Single-Molecule Insights Into the Dynamics of Replicative Helicases
Frontiers in Molecular Biosciences
Helicases are molecular motors that translocate along single-stranded DNA and unwind duplex DNA. They rely on the consumption of chemical energy from nucleotide hydrolysis to drive their translocation. Specialized helicases play a critically important role in DNA replication by unwinding DNA at the front of the replication fork. The replicative helicases of the model systems bacteriophages T4 and T7, Escherichia coli and Saccharomyces cerevisiae have been extensively studied and characterized using biochemical methods. While powerful, their averaging over ensembles of molecules and reactions makes it challenging to uncover information related to intermediate states in the unwinding process and the dynamic helicase interactions within the replisome. Here, we describe single-molecule methods that have been developed in the last few decades and discuss the new details that these methods have revealed about replicative helicases. Applying methods such as FRET and optical and magnetic tweezers to individual helicases have made it possible to access the mechanistic aspects of unwinding. It is from these methods that we understand that the replicative helicases studied so far actively translocate and then passively unwind DNA, and that these hexameric enzymes must efficiently coordinate the stepping action of their subunits to achieve unwinding, where the size of each step is prone to variation. Single-molecule fluorescence microscopy methods have made it possible to visualize replicative helicases acting at replication forks and quantify their dynamics using multi-color colocalization, FRAP and FLIP. These fluorescence methods have made it possible to visualize helicases in replication initiation and dissect this intricate protein-assembly process. In a similar manner, single-molecule visualization of fluorescent replicative helicases acting in replication identified that, in contrast to the replicative polymerases, the helicase does not exchange. Instead, the replicative helicase acts as the stable component that serves to anchor the other replication factors to the replisome.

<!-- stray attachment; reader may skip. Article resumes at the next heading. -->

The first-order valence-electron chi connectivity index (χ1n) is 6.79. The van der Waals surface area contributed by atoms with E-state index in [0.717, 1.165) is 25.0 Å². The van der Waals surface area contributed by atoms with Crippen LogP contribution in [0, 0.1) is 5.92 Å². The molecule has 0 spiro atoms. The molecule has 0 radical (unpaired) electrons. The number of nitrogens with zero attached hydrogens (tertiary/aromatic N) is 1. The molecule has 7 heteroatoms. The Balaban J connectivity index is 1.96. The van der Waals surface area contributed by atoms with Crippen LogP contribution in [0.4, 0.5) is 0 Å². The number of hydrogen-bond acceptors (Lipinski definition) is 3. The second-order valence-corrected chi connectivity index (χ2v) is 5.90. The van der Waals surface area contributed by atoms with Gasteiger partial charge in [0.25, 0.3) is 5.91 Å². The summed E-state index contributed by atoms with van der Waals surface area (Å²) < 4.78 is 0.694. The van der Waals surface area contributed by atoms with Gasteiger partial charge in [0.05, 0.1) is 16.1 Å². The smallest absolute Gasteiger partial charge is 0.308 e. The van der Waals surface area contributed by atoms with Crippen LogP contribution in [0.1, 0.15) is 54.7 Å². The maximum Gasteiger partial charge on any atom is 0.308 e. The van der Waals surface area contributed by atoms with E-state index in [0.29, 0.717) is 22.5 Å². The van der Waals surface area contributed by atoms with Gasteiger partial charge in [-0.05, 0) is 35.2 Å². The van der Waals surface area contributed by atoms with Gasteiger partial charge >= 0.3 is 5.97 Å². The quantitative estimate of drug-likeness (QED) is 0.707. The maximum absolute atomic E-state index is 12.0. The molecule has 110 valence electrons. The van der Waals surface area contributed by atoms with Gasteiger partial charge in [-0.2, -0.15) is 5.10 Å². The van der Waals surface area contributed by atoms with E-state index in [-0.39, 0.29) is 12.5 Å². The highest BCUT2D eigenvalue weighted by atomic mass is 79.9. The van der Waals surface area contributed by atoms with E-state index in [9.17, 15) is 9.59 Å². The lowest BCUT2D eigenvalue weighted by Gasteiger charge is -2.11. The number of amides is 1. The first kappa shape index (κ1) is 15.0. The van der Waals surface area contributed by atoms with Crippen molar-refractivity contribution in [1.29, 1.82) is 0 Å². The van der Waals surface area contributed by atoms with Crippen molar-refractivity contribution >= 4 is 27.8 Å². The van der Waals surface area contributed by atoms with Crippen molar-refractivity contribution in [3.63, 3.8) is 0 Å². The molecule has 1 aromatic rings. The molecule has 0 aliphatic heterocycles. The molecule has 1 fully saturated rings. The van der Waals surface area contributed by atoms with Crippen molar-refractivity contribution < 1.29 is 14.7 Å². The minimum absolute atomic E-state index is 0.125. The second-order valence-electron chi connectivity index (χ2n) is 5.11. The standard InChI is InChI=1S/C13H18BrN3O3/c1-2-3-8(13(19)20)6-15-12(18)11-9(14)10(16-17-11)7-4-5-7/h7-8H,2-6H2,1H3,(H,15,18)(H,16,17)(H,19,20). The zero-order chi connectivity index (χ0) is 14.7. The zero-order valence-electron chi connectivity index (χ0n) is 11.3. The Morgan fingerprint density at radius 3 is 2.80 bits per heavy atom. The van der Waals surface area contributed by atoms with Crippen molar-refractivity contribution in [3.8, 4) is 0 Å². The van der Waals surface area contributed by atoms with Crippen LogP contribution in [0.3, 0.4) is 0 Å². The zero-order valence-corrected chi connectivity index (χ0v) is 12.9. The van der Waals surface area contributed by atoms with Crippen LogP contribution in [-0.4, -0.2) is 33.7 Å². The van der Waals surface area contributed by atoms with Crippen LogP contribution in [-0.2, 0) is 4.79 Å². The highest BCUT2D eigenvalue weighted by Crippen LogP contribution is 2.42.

Open Access Status
This publication may be available as open access
Australian Research Council